Ailey 2: The Next Generation of Dance – Birmingham Hippodrome

Reviewer: John Kennedy

Artistic Director: Francesca Harper

A ludicrous evening’s fanfare for the not-so-common man and woman has a segued programme of rather dark aspects with stage-side horizontal lighting the given muse that rumble-strip accentuates an ebony muscularity to brooding effect. As to the anticipated, Alvin Ailey celebratory denouement, white and para-soul food for the evergreen angels with flirty paces, Revelations(1960), now we know where Cecil Beaton drew his cinematic inspiration for the Royal Ascot tableau in My Fair Lady (1964).

Atavistic, bombast-ballistic brilliance, romantic fantasy fantastic – Alvin Ailey 2, a Dance Consortium conspiracy of collaborative, conspiratorial stealth by total body immersive expressionism, is back in town. Demonic laughter at the notion of gravity and physiological motion impossibilities, they cock a snook at Fate and be damned if they don’t. A miscellany of elegant, manipulated contained explosive, surrealistic eye orgies.

A tight evening’s programme includes three eclectic, electric and dazzling eccentric works concluding with the final, 1960 Ailey celebratory Revelations.A barnstormer, roller-coaster razzamatazz medley of Black Spiritual anthems that, counter-intuitively, froth wonderfully in crisp linen white costume, burning haystacks down with a centrifugal force of life-affirming, liberational, dance-to bonanza riffing Rock My Soul In the Bosom Of Abraham. After that, and there isn’t, sensibly, much else that they can follow with. Cue audience applause mayhem.

Lighting and Sound Supervisor, Ethan Salewitz’s ferociously indulgent stage wings horizontal projected lighting is fundamental to the realisation of Enemy In The Figure (excerpt) (1989) brooding with electronica dystopian menace. A regimental nuance of subtle shifting elastic gristle and grit.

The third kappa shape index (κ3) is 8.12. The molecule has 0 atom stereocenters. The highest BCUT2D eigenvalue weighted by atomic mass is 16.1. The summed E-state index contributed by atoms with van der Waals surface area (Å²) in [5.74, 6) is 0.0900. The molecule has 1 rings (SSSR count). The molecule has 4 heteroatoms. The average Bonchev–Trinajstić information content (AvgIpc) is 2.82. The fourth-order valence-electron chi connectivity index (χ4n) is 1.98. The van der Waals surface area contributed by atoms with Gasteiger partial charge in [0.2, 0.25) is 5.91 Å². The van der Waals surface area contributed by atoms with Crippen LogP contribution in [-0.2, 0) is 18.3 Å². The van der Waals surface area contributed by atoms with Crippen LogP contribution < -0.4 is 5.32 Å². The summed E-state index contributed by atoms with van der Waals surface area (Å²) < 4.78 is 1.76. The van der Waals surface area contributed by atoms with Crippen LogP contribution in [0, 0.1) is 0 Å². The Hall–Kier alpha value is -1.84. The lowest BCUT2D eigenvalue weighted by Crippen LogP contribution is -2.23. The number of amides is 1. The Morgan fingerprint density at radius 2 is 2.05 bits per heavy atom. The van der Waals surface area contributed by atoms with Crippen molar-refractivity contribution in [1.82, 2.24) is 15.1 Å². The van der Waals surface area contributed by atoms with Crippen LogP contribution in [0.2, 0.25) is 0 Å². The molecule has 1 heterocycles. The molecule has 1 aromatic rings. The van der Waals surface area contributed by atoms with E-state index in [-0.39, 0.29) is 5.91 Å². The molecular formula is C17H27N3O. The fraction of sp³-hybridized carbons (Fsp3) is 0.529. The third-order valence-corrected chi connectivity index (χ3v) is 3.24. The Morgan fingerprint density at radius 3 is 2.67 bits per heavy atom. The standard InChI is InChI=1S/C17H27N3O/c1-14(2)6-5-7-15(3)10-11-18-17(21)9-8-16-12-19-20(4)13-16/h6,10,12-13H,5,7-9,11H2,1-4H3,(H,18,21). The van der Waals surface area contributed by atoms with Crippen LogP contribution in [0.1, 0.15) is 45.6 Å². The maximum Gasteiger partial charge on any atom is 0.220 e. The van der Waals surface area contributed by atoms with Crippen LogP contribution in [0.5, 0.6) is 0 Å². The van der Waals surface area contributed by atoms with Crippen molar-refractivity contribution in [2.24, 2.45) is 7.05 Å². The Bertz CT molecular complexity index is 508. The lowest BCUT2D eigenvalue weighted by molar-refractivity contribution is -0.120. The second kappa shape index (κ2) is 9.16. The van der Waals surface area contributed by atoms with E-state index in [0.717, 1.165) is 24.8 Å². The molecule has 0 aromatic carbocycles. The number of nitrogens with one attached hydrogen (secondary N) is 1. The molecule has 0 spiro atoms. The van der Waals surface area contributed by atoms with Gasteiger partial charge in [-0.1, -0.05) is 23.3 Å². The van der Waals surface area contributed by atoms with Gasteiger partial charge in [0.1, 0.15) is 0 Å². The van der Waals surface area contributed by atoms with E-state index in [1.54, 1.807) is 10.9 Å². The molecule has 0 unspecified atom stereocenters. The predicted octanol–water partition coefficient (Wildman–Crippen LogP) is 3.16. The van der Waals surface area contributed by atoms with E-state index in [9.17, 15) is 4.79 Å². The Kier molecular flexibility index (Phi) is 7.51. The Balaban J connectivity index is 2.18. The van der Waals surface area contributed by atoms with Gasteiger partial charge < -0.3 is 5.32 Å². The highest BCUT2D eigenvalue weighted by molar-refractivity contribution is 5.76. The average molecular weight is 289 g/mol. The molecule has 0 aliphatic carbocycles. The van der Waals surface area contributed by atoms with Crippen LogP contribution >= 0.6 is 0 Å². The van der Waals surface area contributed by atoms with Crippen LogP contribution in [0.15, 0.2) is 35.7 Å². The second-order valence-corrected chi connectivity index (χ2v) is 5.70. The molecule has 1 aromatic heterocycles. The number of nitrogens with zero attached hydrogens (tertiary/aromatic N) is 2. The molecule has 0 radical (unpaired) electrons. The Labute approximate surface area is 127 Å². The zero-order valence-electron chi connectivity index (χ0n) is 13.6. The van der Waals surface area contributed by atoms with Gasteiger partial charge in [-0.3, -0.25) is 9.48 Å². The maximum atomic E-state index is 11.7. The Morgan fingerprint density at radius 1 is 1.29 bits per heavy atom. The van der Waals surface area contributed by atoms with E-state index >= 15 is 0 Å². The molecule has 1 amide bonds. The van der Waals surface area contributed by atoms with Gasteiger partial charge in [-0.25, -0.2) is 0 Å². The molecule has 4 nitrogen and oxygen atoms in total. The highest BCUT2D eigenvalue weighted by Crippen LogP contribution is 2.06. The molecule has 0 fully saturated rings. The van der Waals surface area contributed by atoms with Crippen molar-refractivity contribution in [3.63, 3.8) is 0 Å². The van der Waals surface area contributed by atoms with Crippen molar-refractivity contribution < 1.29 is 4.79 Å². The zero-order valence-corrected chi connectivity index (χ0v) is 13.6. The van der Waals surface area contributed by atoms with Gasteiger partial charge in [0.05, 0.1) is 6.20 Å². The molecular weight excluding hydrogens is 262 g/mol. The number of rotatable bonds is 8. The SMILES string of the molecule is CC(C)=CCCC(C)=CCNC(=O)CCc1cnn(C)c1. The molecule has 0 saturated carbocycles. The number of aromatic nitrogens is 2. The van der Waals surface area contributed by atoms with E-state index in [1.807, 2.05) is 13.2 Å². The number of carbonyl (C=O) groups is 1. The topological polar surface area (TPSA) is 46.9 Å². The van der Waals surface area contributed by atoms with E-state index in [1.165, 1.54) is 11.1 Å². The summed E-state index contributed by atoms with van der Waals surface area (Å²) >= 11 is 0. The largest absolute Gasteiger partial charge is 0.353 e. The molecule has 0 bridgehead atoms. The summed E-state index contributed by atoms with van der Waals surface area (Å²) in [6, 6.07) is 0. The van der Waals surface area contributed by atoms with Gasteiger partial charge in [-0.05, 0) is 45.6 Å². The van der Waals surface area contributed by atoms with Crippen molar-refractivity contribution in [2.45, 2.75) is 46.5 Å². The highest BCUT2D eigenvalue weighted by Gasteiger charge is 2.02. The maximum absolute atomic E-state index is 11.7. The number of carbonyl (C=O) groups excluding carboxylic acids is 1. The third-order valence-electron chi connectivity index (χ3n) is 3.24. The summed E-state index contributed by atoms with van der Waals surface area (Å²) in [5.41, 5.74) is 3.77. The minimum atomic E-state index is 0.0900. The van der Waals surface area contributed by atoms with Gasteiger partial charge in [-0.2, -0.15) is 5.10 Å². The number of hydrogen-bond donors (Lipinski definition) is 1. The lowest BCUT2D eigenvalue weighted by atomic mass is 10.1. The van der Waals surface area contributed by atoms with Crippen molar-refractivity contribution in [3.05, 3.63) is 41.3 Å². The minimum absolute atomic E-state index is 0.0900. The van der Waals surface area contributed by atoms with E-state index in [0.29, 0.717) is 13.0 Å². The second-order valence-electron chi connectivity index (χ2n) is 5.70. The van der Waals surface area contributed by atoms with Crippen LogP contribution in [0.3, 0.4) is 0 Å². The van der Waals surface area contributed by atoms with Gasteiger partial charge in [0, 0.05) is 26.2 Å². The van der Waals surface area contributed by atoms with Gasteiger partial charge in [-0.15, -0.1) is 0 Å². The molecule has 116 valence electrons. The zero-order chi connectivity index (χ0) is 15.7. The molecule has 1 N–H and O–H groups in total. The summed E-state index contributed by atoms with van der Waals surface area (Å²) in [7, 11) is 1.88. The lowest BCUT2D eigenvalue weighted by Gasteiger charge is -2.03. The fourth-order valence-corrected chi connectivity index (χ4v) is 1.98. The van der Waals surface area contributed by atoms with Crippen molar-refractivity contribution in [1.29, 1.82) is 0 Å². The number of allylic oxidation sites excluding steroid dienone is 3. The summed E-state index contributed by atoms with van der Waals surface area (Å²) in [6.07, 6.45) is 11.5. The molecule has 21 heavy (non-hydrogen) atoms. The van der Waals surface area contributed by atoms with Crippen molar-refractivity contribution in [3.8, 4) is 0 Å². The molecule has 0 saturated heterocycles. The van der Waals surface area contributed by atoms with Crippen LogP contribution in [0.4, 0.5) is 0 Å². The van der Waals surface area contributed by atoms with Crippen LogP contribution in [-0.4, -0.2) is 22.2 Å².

But there’s then the matter of the The Hunt(2001). The synchronicity of testosterone pack-charged primal ritual, tucked neatly within Samurai cypher-suggestive wild-child hakama trouser swirling decadence and compressed violence. A gladiatorial ritual of peacock preening muscularity so volatile there’s a wonder the four combatants don’t slip on the testosterone-soaked dance-floor. Picture supercharged otters squirming and foaming in a crucible of seething hot olive oil. Just for a moment – then breathe gently. Wild things prowl a low, sun-setting savannah – blade light intensity cut loose. Choreographed by nominatively determined Robert Battle with an equally combative electronica score gone acoustic feral ferocious from Les Tambours du Bronx. A clue there, maybe. Bare-knuckle brilliance.

There are inexplicable spontaneous ties of Baroque spectacular, a lonesome, glitter-girl soul-resuscitated by a phalanx of luminous ball-carrying gentles. The more attempts to understand – the more nebulous the reason why not to even try. Soak up the dream-weavers’ spells. To attribute denotations to these nebulous shapeshifters would be as unfair and disparate silly as choosing a particular shining facet in a flawless diamond.

Ariel sprites and naiads of the night, Dance Consortium conspires to mug the five senses with a cornucopia of Pandoran un-boxed delights. Rainbows crash and squirm upon limitless canvases of sensuality. Immortals for precious moments consumed with dissecting reality. They’re really chancing their arms and legs provoking The Gods to jealousy. Bejewelled moths to life’s brief candle – worth a punt – end of.

Runs until 4 October 2023 and on tour

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The Central team is under the editorship of Selwyn Knight. The Reviews Hub was set up in 2007. Our mission is to provide the most in-depth, nationwide arts coverage online.

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